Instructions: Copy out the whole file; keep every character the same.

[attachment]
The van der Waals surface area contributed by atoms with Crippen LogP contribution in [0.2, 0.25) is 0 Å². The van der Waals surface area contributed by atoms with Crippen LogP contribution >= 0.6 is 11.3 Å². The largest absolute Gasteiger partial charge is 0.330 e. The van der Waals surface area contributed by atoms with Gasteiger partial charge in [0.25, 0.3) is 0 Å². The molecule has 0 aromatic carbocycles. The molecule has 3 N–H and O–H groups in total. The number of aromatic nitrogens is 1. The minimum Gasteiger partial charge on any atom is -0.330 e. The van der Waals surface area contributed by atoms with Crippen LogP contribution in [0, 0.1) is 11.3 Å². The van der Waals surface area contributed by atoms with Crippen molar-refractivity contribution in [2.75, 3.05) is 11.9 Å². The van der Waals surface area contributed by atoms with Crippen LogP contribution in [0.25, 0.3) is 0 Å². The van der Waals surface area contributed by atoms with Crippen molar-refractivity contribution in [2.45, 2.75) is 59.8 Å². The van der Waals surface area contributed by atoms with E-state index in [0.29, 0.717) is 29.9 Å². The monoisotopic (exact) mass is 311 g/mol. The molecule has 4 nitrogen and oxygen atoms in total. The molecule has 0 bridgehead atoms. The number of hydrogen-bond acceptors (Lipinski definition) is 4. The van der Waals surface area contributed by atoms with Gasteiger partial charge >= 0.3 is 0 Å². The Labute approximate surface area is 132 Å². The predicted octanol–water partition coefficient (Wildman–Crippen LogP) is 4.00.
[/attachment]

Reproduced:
The van der Waals surface area contributed by atoms with Crippen LogP contribution in [0.2, 0.25) is 0 Å². The van der Waals surface area contributed by atoms with Crippen LogP contribution >= 0.6 is 11.3 Å². The largest absolute Gasteiger partial charge is 0.330 e. The van der Waals surface area contributed by atoms with Gasteiger partial charge in [0.25, 0.3) is 0 Å². The molecule has 0 aromatic carbocycles. The molecule has 3 N–H and O–H groups in total. The number of aromatic nitrogens is 1. The minimum Gasteiger partial charge on any atom is -0.330 e. The van der Waals surface area contributed by atoms with Crippen LogP contribution in [0, 0.1) is 11.3 Å². The van der Waals surface area contributed by atoms with Crippen molar-refractivity contribution in [2.75, 3.05) is 11.9 Å². The van der Waals surface area contributed by atoms with Crippen LogP contribution in [0.25, 0.3) is 0 Å². The van der Waals surface area contributed by atoms with Crippen molar-refractivity contribution in [2.45, 2.75) is 59.8 Å². The van der Waals surface area contributed by atoms with E-state index in [0.29, 0.717) is 29.9 Å². The monoisotopic (exact) mass is 311 g/mol. The molecule has 4 nitrogen and oxygen atoms in total. The molecule has 0 bridgehead atoms. The number of hydrogen-bond acceptors (Lipinski definition) is 4. The van der Waals surface area contributed by atoms with Gasteiger partial charge >= 0.3 is 0 Å². The Labute approximate surface area is 132 Å². The predicted octanol–water partition coefficient (Wildman–Crippen LogP) is 4.00.